Rocks ranging in age from late Precambrian to early Carboniferous, and (or) Late Devonian, have been deformed by intense cataclasis in a broad upwarped belt which extends for a distance of 140 km along the Bay of Fundy in southern New Brunswick. This upwarped belt is denned by a penetrative cleavage (S1), which is generally roughly parallel to bedding (S0) in sedimentary rocks, although cross-cutting relationships have been observed. Most rock and mineral fragments in these deformed rocks have been crushed, flattened, stretched, and (or) pulled apart in several directions parallel to S1. In a few localities, S1 is roughly parallel to axial surfaces of mesoscopic folds (F1), but there is no evidence for regional F1 folds. S1 surfaces have been folded, throughout almost the entire area, by a second group of folds (F2) and a third group of folds (F3) mainly in the northeastern part of the belt. These structures have, in numerous localities, been truncated by high-angle reverse or normal dip-slip faults and locally by low-angle thrusts.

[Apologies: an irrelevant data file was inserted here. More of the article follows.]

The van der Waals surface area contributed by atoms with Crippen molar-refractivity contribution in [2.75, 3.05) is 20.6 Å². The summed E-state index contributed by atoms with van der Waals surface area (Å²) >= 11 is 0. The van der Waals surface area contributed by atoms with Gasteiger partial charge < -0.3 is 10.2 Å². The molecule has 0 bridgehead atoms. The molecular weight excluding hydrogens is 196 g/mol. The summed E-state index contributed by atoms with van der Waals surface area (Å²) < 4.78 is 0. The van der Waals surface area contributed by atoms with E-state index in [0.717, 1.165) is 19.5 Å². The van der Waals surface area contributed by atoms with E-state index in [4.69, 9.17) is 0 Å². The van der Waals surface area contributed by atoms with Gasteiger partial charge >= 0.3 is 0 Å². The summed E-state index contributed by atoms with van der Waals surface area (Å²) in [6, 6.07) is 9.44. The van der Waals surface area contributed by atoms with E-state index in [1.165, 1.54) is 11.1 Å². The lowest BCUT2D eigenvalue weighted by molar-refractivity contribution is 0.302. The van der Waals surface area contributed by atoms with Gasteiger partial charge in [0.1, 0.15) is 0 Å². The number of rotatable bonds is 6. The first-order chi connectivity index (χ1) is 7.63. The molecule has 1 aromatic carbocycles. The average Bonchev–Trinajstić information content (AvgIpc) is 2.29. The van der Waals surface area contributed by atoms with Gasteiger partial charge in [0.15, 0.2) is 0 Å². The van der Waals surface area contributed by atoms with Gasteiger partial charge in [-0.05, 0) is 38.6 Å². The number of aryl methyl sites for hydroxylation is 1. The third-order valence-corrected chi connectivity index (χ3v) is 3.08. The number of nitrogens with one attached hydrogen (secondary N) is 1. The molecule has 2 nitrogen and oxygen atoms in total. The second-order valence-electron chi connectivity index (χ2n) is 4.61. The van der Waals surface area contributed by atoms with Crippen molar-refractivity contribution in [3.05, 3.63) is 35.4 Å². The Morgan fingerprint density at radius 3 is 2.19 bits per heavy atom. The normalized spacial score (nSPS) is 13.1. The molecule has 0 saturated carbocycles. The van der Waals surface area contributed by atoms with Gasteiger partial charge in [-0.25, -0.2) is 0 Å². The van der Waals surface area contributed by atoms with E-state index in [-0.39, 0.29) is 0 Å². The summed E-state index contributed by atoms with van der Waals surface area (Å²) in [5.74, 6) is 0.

The S1 fabric probably resulted from up-warping or bending (under a lithostatic load) which was produced by vertical movements of basement blocks underlying deformed layers. Mesoscopic F1 folds are believed to have formed along the margins of uplifted blocks. F2 folds appear to have resulted mainly from gravity sliding along slopes produced by continued upwarping. F3 folds were produced by slip roughly parallel to S1.
The structure of the “Fundy cataclastic zone” differs greatly from the Acadian (Middle Devonian) deformed belt, which is characterized by upright, close to isoclinal folds produced by northwest-to-southeast shortening. The vertical block movements, to which we attribute the cataclastic deformation, probably occurred during a period of readjustment following the Acadian orogeny.